LTC-Insured Population In New York State Rose 53% In 2 Years
The New York State Insurance Department has published a report that gives 16 pages of data on long term care insurance contracts in force in the state in mid-2001.
The report shows carriers were covering 239,419 state residents June 30, 2001, up 53% from June 30, 1999.
The New York department published the report to comply with a 1986 state law that requires it to evaluate the LTC insurance market every two years.
Today, “long term care insurance plans are no longer considered to be experimental products,” the department says in the report. “Long-term care insurance has developed into a viable product.”
The report sheds some light on the group LTC market, because it includes the number of contracts and a rough breakdown of the ages of the insureds along with the number of insureds.
Only 8% of all state residents who had LTC insurance in mid-2001 were under 45.
But a unit of Aetna Inc., Hartford, that covered 3,603 residents through seven group contracts reported that half of its insureds were under 45.
A unit of UnumProvident Corp., Chattanooga, Tenn., said one-fifth of its 22,277 group and individual LTC insureds were under 45.
The detailed data in the New York report could be helpful to brokers, agents and others selling LTC insurance, according to Philip Gallant, executive vice president of New York Long-Term Care Brokers Ltd., Clifton Park, N.Y.
Policy volume “is something customers are interested in knowing,” Gallant says.
In some cases, Gallant says, customers may prefer to do business with an insurer that has placed large numbers of policies, on the assumption that a high-volume issuer will have staying power.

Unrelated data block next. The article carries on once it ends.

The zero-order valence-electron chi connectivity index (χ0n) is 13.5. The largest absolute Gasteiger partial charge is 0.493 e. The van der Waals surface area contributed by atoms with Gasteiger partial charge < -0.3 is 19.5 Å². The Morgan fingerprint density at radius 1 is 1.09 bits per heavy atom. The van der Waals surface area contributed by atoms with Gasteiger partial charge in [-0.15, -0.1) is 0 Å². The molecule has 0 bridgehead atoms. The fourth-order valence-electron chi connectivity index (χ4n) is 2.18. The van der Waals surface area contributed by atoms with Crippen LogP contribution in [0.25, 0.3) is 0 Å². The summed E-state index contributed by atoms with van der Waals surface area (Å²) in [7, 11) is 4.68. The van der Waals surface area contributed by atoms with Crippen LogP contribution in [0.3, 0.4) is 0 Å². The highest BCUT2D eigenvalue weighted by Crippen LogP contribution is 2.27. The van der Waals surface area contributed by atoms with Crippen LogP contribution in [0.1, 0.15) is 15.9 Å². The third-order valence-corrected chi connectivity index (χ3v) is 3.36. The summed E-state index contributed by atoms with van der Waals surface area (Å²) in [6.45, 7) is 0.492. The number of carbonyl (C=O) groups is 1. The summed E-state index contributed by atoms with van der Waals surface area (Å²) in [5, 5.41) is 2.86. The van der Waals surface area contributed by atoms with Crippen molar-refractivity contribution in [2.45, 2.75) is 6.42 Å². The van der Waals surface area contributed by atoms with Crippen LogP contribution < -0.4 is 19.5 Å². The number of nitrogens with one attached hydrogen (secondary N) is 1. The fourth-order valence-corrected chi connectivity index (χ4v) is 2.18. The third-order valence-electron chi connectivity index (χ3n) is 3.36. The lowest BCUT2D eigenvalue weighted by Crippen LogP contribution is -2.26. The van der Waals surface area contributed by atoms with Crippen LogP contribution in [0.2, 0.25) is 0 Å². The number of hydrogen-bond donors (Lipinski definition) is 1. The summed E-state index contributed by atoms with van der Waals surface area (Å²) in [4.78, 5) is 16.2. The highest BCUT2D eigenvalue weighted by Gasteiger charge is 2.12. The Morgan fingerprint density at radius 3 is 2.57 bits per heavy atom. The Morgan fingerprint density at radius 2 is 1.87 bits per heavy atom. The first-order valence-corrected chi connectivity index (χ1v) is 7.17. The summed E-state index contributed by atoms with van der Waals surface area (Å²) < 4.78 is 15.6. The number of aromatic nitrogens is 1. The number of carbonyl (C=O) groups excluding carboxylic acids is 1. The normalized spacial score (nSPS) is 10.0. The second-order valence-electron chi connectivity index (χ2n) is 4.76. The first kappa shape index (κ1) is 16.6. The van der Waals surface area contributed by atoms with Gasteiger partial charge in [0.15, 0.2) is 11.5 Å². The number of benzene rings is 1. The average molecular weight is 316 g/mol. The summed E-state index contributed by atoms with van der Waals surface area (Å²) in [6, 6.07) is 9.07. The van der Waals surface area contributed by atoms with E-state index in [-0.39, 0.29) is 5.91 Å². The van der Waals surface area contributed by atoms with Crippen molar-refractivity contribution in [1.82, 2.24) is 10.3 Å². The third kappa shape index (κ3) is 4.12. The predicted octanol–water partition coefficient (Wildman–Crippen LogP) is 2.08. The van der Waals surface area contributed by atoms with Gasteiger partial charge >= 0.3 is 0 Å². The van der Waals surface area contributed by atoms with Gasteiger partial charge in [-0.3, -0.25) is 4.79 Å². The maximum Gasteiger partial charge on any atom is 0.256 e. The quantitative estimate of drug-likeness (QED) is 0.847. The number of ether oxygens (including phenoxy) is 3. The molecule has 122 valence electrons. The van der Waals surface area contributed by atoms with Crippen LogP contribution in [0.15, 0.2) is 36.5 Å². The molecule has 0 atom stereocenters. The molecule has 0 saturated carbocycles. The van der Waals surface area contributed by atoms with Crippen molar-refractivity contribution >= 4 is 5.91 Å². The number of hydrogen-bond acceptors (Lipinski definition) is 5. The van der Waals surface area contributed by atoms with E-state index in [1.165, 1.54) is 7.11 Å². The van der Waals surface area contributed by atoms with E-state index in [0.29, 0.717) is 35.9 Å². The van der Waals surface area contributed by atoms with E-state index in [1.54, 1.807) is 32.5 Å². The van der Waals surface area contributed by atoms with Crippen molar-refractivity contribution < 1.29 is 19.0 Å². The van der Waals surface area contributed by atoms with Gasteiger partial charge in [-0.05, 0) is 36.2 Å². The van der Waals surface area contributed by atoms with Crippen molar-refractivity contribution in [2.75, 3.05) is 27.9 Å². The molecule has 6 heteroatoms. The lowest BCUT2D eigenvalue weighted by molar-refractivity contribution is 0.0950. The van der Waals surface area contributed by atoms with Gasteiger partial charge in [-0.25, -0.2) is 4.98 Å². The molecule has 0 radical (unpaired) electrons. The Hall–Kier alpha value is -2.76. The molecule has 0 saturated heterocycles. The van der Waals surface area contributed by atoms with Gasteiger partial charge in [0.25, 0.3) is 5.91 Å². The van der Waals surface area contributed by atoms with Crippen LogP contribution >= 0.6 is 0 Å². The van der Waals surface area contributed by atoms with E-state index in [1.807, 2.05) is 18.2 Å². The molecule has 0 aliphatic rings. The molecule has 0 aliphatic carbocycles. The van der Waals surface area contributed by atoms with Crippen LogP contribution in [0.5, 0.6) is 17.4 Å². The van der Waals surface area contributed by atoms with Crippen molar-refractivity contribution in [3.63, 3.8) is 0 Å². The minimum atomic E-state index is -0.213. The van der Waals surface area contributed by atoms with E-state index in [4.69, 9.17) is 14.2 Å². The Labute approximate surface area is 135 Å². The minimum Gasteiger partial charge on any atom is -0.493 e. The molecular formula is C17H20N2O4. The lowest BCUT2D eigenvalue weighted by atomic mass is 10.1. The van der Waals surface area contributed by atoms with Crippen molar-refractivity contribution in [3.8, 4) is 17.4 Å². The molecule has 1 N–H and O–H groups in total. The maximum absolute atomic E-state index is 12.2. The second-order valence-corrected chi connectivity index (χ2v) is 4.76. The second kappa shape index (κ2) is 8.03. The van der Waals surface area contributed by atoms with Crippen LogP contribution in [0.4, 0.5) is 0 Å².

Howard Mattes, an Appleton, Wis., group LTC insurance broker who is also a marketing vice president at the American Association for Long-Term Care Insurance, Westlake Village, Calif., says information about the ages of the insureds could help group LTC brokers and enrollers explain LTC insurance to younger workers.
“It would help them see that other people in their age group are buying policies,” Mattes says.
The New York department report reveals that two units of General Electric Capital Corp., Stamford, Conn., led the New York state LTC market in mid-2001 with 57,032 ordinary LTC insureds.
Other companies with more than 20,000 ordinary LTC insureds include units of John Hancock Financial Services Inc., Boston, with 36,337; MetLife Inc., New York, with 25,158; UnumProvident, with 22,277; and CNA Financial Corp., Chicago, with 20,170.
New York also has a New York State Long-Term Care Partnership program. The program relaxes eligibility requirements for the Medicaid nursing home assistance program for residents who buy qualified LTC policies.
Policies that met partnership program requirements covered 31,005 insureds in mid-2001, up from 24,723 policies two years earlier, according to the LTC report.
The report can be found at http://www.ins.state.ny.us/acrobat/ltcrpt01.pdf.
Reproduced from National Underwriter Life & Health/Financial Services Edition, January 21, 2002. Copyright 2002 by The National Underwriter Company in the serial publication. All rights reserved.Copyright in this article as an independent work may be held by the author.